Wednesday, 24 September 2014

Oare Marshes Revisited !

Oare marshes was one of my favorite birding sites from way back, when I first started bird watching in 1986, it appears to be a lot of other peoples favorite site now, as I found the car park overflowing, birdwatchers appeared to be everywhere, walking around the flood in pairs every fifty yards or so, and the hide full of people giving annoying commentaries on every bird they saw.

No solitude here, but still a good place to see passage migrants, hence its popularity I suppose.

So, as I joined the formation walk around the East flood trying hard to keep equidistant from the couples in front and those behind. I tried to lose myself into the marshland atmosphere and enjoy the wildlife.

I was hoping that I might get a chance to photograph some of the Bearded Tits that seem to be regularly reported, no such luck, although I did see four Bearded tits fly over the reed beds and land well out of range of the camera and disappear into the reeds.

The Black Tailed Godwit flock was pretty impressive, but
without my spotting scope to trawl through the waders and see what else was hidden in the roost, I contented  myself  with the sheer beauty of the masses,  and to be honest these were still too distant to produce a decent photograph.

Further around the flood I approached the East Flood hide, carefully opening the door to the hide making sure that I did not disturb the general ambience of the hide, and took my place on the bench, to admire the views,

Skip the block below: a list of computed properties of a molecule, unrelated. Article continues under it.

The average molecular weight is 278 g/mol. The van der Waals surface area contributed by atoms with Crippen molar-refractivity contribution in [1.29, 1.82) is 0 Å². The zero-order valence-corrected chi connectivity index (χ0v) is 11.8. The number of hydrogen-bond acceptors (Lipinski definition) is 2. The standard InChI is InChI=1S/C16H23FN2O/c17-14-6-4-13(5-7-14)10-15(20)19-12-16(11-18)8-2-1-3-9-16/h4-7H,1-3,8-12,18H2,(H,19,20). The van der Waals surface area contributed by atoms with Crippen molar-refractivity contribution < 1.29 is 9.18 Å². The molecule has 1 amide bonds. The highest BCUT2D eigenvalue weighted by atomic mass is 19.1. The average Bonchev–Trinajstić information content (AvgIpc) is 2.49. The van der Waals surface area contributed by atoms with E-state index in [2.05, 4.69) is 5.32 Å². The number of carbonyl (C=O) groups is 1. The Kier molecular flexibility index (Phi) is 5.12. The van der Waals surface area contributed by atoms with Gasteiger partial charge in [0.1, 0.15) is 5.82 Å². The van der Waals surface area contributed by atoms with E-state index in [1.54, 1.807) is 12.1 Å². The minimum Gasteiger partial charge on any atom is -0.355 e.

I was treated to a running commentary on every single bird that made an appearance, now I know this can be very useful when something unusual turns up, but really annoying when uttered in a loudish voice on every single bird that appears. 

And then to top it all, as they leave the hide they slam the door.
totally oblivious to the disturbance they have caused. Rant over.

Old age brings intolerance I feel.

Fortunately most bird watchers are very considerate, just a bad day.

Golden plover roosting on one of the islands in the east flood.

Lapwing and  Ruff


Black Tail Godwit
Juvenile Little Stint

View down the causeway to the Swale, where a few deep breaths of fresh salty air restored my sanity.

A walk out to the West flood did not produce any avian sightings, but as I approached the West hide a small skipper like butterfly caught my eye, unusually trying to settle on a timber fence rail, my first thought was that this was a late Large skipper, but on closer inspection two white eyespots could be seen on the wings, and it appeared more moth like.
It seemed determined to stay on the fence rail, the problem was a spider was determined to make a meal of it, each time the spider approached, it would fly off, but kept coming back.
Eventually the spider lunged and made contact, the moth and spider both fell from the fence rail, a few seconds later the moth flew up and settled on the fence rail again.

I took a couple of photographs hoping to identify the moth later after some research.

This turned out to be a Vapourer moth, sometimes known as a Rusty Tussocks which sometimes flies in the daytime, quite common and usually seen between July and October.

What I didn't realise at the time, was that the creature in the bottom right hand corner is actually a wingless female Vapourer moth, these give off pheromones which the males find irresistible, hence the males persistence in returning to the fence rail.

Once the female has mated, she lays  her eggs on the silken cocoon and dies. The eggs hatch the following spring.

Never too old to learn something new though.

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